film fatales #3: daisies (vera chytilová, 1966)

(Suggested by The Film Fatales)

Here’s something I know next to nothing about: the Czech New Waves of the 1960s. I recognize some of the names ... Miloš Forman (who later directed One Flew Over the Cuckoo’s Nest and Amadeus), Ivan Passer (Cutter’s Way), Jiří Menzel ... and I’ve seen some of the movies (the Oscar-winning Closely Watched Trains). or at least recognize the titles. And I assume pretty much every country had its New Wave. But I stumbled onto Daisies, and thus stumbled onto one of the key films in the Czech New Wave. (The impetus for watching is that Criterion was featuring movies from 1966 on Hulu.) Daisies existed at the time just prior to the Prague Spring ... it came out a bit more than a year before Alexander Dubček took power. Immediately on its released, it was famously banned in Czechoslovakia for “depicting the wanton”. That may have warranted a ban according to the authorities ... the truth is, they described the film quite accurately. It does indeed depict the wanton.

Daisies is a delightful movie, as if someone dropped the Broad City women into the middle of a film revolution 50 years ago in Europe. Jitka Cerhová and Ivana Karbanová play two teenage girls who see emptiness in the world around them and resolve to fill their own lives with pretty much anything they want. They scam a series of sugar daddies, cadging expensive meals, they burst into a dance hall and wreak havoc. Most famously, they discover catered dinner before the guests have arrived, and proceed to randomly eat until they fall into a food fight. It sounds frivolous, but in the context of mid-60s Czechoslovakia, it’s a breath of fresh air. Cerhová and Karbanová perfectly express youthful abandon ... that the two were amateurs at the time is remarkable, and suggests Chytilová not only had an excellent eye for budding talent but also knew how to extract just what was needed from the actresses.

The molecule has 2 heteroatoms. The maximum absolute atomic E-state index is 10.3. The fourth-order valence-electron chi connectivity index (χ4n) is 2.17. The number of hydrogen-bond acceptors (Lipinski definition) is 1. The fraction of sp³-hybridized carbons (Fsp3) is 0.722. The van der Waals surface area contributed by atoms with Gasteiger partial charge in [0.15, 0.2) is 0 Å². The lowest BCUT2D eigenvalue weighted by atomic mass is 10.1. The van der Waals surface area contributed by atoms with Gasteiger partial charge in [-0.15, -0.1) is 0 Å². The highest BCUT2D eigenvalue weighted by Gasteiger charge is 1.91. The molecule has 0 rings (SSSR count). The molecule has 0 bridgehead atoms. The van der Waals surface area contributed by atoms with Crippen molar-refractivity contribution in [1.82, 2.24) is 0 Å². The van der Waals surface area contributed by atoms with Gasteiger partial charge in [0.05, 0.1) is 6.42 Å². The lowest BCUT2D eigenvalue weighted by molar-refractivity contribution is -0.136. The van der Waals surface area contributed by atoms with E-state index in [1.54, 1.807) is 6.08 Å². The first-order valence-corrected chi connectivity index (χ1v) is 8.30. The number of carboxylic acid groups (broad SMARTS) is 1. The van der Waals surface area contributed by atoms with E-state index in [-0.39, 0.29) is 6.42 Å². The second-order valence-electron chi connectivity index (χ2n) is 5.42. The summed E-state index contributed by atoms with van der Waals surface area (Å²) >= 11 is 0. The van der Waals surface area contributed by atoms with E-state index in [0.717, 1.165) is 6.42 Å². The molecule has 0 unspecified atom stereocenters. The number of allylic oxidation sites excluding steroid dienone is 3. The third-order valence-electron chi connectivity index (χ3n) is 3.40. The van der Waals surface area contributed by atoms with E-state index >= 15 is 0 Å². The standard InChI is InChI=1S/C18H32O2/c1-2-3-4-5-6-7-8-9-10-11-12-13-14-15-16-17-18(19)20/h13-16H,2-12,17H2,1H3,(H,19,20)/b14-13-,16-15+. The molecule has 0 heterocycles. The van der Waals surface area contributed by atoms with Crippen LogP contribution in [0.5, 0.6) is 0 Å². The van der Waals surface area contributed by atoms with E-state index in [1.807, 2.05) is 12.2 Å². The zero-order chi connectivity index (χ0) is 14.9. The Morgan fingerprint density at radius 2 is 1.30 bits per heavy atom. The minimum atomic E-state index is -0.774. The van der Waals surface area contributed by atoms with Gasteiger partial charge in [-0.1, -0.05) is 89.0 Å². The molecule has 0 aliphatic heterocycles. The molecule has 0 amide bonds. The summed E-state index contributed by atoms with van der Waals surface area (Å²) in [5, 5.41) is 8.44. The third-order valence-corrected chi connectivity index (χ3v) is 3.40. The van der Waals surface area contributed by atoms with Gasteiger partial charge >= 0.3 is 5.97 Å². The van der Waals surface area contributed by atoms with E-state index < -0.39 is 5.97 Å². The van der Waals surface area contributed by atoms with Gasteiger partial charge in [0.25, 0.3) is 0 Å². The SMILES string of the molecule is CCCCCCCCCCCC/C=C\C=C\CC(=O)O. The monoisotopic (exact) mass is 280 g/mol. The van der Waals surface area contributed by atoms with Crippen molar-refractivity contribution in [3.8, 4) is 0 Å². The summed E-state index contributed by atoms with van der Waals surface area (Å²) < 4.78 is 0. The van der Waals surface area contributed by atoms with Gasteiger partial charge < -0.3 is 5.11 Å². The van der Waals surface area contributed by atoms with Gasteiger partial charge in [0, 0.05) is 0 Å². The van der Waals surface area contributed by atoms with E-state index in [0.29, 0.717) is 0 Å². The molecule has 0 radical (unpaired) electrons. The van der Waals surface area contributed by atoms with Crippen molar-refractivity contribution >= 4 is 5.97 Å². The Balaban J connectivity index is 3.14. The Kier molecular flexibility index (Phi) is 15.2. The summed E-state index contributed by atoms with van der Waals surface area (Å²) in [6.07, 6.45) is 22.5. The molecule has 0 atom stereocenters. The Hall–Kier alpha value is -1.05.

In a later interview, Chytilová said:

I think that Vera also wanted to explore the idea of destruction. So she showed these two young women who thought: if the whole world is so depraved, why not do the same thing, why not grant ourselves the same freedom to provoke, to go further and further? You can’t imagine how these scenes, where we threw down the table and the platters of a sumptuous banquet, were shocking in a country where people waited on line for hours in front of grocery stores.

The style of Daisies is, quite properly, abundantly excessive. Chytilová will do anything and everything, breaking rules left and right (pun not intended, but there it is). The sound editing is particularly impressive. The film is mostly lacking in narrative thrust, and that’s for the best ... often, experimental films will fart around with narrative, leaving an inscrutable mess, but Chytilová steamrollers over the idea of narrative, just presenting a collage of scenes of the two girls being wanton.

I had so much fun watching this movie. It reminded me of the first time I saw Breathless ... I loved it so much, I sat through it a second time right away. I want to say Daisies is unforgettable, but then I looked it up on the IMDB, and found something interesting. Apparently, I’d seen it before and given it a 9/10. I’ve never written about it until now, and I certainly don’t remember seeing it. So I guess it isn’t unforgettable. I’ll settle for saying it’s wonderful. As for a rating, who am I to argue with myself? 9/10. #407 on the They Shoot Pictures, Don’t They list of the top 1000 films of all time.


music friday: middle class streaming bandwidth

Hat tip for this week’s Music Friday goes to Nick Farruggia, who posted this in the Expert Witness FB group: